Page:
# 38 Assigning Names to Things

 38 Assigning Names to Things
Do a simple computation:
Range

% gives the result of the previous computation:
%

This squares the most recent result:
%^2

If you expect to refer to a result later, you can assign it a name. For example, you can say thing=Range to assign thing as a name for the result of Range.
Assign thing to be the result of Range:
thing = Range

Whenever thing appears, it’ll be replaced by the result of Range:
thing

Square the value of thing:
thing^2

You can assign a name to the result of a computation even if you never display the result. End your input with ; (semicolon) to avoid seeing the result.
Assign a name to a list of a million elements, but don’t display the list:
millionlist = Range;
Find the total of all the elements in the list:
Total[millionlist]

Assign x the value 42:
x = 42

You might have thought this would be {x, y, z}but x has value 42:
{x, y, z}

Clear any assignment for x:
Clear[x]
Now x, like y and z, isn’t replaced:
{x, y, z}

Assigning a global value for x, like x=42, is potentially a big deal, because it can affect everything you do in your session (at least until you clear x). Something that’s much saferand extremely usefulis just to assign a temporary, local value to x, inside a module.
This locally sets the value of x to be Range inside the Module:
Module[{x = Range}, x^2]

Outside the module, x still has no value assigned:
x

You can have as many local variables inside a module as you want.
Define local variables x and n, then compute x^n using the values you’ve assigned:
Module[{x = Range, n = 2}, x^n]

To specify sequences of actions in the Wolfram Language one just separates them by semicolons (;). (Putting a semicolon at the end is like specifying an empty final action, which is why this has the effect of not displaying a result.)
Do a sequence of operations; the result is what the last operation produces:
x = Range; y = x^2; y = y + 10000

This defined global values for x and y; don’t forget to clear them:
Clear[x, y]
You can use semicolons to do sequences of operations inside Module.
This does a sequence of operations, with x and y maintained as local variables:
Module[{x, y}, x = Range; y = x^2; y = y + 10000]

You can mix local variables that do and don’t have initial values:
Module[{x, y, n = 2}, x = Range; y = x^n; y = y + 10000]

You can nest moduleswhich is useful if you’re building large programs where you want to isolate different parts of your code.
38.1Use Module to compute x^2+x where x is Range»
Expected output:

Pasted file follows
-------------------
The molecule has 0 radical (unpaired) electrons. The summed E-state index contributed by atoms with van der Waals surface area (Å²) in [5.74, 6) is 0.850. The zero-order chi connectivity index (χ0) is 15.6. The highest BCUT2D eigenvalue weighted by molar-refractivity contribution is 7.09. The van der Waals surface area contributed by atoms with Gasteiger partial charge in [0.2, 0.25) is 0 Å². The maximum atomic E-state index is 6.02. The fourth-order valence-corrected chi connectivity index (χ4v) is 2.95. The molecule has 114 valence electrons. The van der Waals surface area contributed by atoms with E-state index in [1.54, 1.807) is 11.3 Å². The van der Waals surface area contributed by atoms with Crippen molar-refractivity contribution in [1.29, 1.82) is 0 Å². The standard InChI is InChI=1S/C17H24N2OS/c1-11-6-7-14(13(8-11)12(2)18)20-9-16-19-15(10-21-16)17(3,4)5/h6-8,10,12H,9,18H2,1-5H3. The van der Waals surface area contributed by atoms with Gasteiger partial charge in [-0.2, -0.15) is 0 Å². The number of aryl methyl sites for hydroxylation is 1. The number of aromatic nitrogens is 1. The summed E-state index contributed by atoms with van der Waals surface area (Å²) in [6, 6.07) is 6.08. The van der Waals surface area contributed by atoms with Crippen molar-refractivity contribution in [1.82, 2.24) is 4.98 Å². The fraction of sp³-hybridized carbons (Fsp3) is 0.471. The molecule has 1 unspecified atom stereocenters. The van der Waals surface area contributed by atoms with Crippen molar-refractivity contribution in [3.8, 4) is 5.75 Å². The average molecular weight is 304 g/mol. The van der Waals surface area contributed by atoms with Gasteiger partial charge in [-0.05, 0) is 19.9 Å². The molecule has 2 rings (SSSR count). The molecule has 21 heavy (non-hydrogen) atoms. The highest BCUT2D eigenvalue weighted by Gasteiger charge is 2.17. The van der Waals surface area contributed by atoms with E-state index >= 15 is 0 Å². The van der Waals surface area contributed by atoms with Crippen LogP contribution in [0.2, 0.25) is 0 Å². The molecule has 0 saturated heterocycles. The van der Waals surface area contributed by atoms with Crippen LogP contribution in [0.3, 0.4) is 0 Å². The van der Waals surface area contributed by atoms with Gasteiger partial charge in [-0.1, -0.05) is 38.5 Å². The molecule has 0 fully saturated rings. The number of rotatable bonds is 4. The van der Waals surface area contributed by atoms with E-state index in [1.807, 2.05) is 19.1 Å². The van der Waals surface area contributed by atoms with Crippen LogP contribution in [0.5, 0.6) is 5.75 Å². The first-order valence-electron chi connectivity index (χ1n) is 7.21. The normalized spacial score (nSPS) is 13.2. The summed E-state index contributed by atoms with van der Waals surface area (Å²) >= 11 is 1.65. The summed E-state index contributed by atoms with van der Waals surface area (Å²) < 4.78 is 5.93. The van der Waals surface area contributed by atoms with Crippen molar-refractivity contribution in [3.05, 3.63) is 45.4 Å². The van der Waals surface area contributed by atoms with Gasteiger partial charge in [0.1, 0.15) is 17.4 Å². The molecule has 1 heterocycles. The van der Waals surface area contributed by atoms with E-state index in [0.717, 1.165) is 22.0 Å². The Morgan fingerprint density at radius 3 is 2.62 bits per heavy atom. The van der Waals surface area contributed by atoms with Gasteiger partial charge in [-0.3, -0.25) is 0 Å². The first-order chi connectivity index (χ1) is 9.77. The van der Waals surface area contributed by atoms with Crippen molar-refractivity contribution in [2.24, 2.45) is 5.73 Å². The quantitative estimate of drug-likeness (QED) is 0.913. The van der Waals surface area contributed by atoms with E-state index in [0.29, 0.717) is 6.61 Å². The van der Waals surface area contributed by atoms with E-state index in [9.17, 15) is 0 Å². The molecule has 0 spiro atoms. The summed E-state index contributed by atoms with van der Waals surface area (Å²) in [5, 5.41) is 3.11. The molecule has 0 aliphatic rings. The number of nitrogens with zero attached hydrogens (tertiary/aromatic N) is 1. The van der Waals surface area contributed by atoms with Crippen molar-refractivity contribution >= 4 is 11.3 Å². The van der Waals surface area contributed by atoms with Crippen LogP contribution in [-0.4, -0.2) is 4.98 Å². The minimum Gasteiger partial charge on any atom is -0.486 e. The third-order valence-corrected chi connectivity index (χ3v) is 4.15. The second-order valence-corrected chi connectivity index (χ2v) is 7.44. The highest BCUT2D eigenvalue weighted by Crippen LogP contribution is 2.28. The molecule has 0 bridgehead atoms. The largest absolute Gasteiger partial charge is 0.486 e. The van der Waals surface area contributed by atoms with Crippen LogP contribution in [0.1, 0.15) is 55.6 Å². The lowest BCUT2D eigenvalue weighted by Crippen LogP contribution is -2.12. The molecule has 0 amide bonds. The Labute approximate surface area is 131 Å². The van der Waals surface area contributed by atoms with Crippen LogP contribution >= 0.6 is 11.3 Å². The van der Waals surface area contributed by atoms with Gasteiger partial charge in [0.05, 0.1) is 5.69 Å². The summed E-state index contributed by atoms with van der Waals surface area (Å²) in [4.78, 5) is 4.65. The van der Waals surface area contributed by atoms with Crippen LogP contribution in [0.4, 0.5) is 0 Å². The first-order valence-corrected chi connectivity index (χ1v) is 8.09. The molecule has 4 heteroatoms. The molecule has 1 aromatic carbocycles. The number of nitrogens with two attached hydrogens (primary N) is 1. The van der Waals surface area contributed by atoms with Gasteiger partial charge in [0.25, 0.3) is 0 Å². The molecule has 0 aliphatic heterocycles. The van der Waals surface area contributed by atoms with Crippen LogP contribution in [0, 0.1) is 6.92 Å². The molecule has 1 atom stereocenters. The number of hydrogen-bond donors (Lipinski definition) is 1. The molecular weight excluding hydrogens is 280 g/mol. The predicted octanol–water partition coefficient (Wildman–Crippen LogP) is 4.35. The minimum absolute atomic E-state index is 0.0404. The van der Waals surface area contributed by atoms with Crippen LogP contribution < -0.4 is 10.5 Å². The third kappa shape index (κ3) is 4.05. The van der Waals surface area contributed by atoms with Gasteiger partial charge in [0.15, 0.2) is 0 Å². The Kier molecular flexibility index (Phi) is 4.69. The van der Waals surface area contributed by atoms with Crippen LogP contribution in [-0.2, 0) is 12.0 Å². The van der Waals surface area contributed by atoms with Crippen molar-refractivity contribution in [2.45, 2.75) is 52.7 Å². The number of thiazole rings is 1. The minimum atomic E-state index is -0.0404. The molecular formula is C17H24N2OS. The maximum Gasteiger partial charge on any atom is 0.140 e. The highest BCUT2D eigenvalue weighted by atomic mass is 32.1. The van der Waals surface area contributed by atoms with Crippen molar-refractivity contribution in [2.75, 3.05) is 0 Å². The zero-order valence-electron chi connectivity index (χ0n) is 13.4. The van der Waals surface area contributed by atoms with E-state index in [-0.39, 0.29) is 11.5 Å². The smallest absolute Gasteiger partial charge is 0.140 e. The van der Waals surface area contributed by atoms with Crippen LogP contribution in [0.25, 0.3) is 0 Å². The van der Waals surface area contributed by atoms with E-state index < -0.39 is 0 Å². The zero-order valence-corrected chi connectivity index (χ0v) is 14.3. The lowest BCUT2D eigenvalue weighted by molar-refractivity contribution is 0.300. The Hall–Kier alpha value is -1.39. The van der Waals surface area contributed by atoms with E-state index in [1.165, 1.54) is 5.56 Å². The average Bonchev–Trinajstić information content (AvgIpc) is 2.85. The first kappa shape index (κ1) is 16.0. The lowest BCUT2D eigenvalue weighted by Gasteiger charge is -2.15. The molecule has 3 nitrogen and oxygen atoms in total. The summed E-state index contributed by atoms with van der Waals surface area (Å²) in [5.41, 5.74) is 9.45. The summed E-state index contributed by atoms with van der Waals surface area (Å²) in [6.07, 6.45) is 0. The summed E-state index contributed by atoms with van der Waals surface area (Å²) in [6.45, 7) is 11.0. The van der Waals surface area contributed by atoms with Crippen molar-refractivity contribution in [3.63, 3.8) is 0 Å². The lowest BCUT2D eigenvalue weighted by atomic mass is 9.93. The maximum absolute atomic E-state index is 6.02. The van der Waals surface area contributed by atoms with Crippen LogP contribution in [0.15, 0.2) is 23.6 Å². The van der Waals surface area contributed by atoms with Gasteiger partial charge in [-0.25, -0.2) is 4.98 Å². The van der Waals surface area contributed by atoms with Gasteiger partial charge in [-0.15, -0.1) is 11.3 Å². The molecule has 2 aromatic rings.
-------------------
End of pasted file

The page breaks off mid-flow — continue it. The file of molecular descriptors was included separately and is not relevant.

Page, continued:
Out[]=  Answer & check your solution
38.2Use Module to generate a list of 10 random integers up to 100, then make a column giving the original list, and the results of applying Sort, Max and Total to it. »
Sample expected output:
 Out[]=  Answer & check your solution
38.3Use Module to generate an image collage from a picture of a giraffe, and the results of applying Blur, EdgeDetect and ColorNegate to it. »
Sample expected output:
 Out[]=  Answer & check your solution
38.4Inside a Module, let r=Range, then make a line plot of r joined with the reverse of r joined with r joined with the reverse of r»
Expected output:
 Out[]=  Answer & check your solution
38.5Find a simpler form for {Range+1, Range-1, Reverse[Range]}»
Expected output:
 Out[]=  Answer & check your solution
38.6Find a simpler form for Module[{u=10}, Join[{u}, Table[u=Mod[17u+2, 11], 20]]]»
Expected output:
 Out[]=  Answer & check your solution
38.7Generate 10 random strings made of 5 letters, in which consonants (non-vowels) alternate with vowels (aeiou). »
Sample expected output:
 Out[]=  Answer & check your solution
How come we’re at Section 38, and only now introducing variable assignments?
Because, as we’ve seen, in the Wolfram Language one can go a very long way without introducing them. And it tends to be a lot cleaner to program without them.
Can I assign a name to anything?
Yes. Graphics, arrays, images, pure functions, whatever.
x equals 4”, or, more rarely, “assign x to 4”, or “give x the value 4”.
What are good principles for global names?
Use names that are specific and explicit. Don’t worry if they’re long; they’ll get autocompleted when you type. For “informal” names, start with lowercase letters. For more carefully thought out names, consider using capitalization like built-in functions do.
% gives the previous result. What about the result before that, etc.?
%% gives the next to last, %%% gives the next-to-next-to-last, etc. %n gives the result on line n (i.e. the result labeled Out[n]).
Can I assign to several variables at once?
Yes. x=y=6 assigns both x and y to 6. {x, y}={3, 4} assigns x to 3 and y to 4. {x, y}={y, x} swaps the values of x and y.
What happens if a variable escapes from a Module without having been assigned a value?
Try it! You’ll find you’ll get a new variable that’s been given a unique name.
What about other procedural programming constructs, like Do and For?
The Wolfram Language has those. Do is sometimes worth using, particularly when your objective is side effects, like assigning variables or exporting data. For is almost always a bad idea, and can almost always be replaced by much cleaner code using constructs such as Table.